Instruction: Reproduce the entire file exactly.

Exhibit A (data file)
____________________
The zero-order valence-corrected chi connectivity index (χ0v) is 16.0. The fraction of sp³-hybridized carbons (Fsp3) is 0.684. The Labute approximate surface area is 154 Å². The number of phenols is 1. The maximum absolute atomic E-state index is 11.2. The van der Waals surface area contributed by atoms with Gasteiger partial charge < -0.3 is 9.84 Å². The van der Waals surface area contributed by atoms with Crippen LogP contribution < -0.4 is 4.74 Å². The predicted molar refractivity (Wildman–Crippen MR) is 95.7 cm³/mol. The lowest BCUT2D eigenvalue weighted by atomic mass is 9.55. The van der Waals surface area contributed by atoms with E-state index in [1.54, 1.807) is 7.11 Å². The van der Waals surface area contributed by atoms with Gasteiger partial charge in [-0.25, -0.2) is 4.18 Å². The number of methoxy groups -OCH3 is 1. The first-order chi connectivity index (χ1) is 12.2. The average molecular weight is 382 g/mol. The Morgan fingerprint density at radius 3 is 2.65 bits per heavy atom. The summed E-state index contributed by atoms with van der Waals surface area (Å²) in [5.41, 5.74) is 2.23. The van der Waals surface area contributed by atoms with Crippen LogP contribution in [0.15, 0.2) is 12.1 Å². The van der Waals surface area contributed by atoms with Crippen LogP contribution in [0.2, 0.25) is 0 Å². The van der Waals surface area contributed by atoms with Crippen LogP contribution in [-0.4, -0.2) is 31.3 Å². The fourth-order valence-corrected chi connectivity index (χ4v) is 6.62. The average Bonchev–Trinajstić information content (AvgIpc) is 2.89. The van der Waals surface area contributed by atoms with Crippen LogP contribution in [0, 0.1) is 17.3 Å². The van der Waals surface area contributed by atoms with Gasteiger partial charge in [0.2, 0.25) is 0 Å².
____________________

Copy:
The zero-order valence-corrected chi connectivity index (χ0v) is 16.0. The fraction of sp³-hybridized carbons (Fsp3) is 0.684. The Labute approximate surface area is 154 Å². The number of phenols is 1. The maximum absolute atomic E-state index is 11.2. The van der Waals surface area contributed by atoms with Gasteiger partial charge < -0.3 is 9.84 Å². The van der Waals surface area contributed by atoms with Crippen LogP contribution < -0.4 is 4.74 Å². The predicted molar refractivity (Wildman–Crippen MR) is 95.7 cm³/mol. The lowest BCUT2D eigenvalue weighted by atomic mass is 9.55. The van der Waals surface area contributed by atoms with E-state index in [1.54, 1.807) is 7.11 Å². The van der Waals surface area contributed by atoms with Gasteiger partial charge in [-0.25, -0.2) is 4.18 Å². The number of methoxy groups -OCH3 is 1. The first-order chi connectivity index (χ1) is 12.2. The average molecular weight is 382 g/mol. The Morgan fingerprint density at radius 3 is 2.65 bits per heavy atom. The summed E-state index contributed by atoms with van der Waals surface area (Å²) in [5.41, 5.74) is 2.23. The van der Waals surface area contributed by atoms with Crippen LogP contribution in [0.15, 0.2) is 12.1 Å². The van der Waals surface area contributed by atoms with Crippen LogP contribution in [0.2, 0.25) is 0 Å². The van der Waals surface area contributed by atoms with Crippen LogP contribution in [-0.4, -0.2) is 31.3 Å². The fourth-order valence-corrected chi connectivity index (χ4v) is 6.62. The average Bonchev–Trinajstić information content (AvgIpc) is 2.89. The van der Waals surface area contributed by atoms with Crippen LogP contribution in [0, 0.1) is 17.3 Å². The van der Waals surface area contributed by atoms with Gasteiger partial charge in [0.2, 0.25) is 0 Å².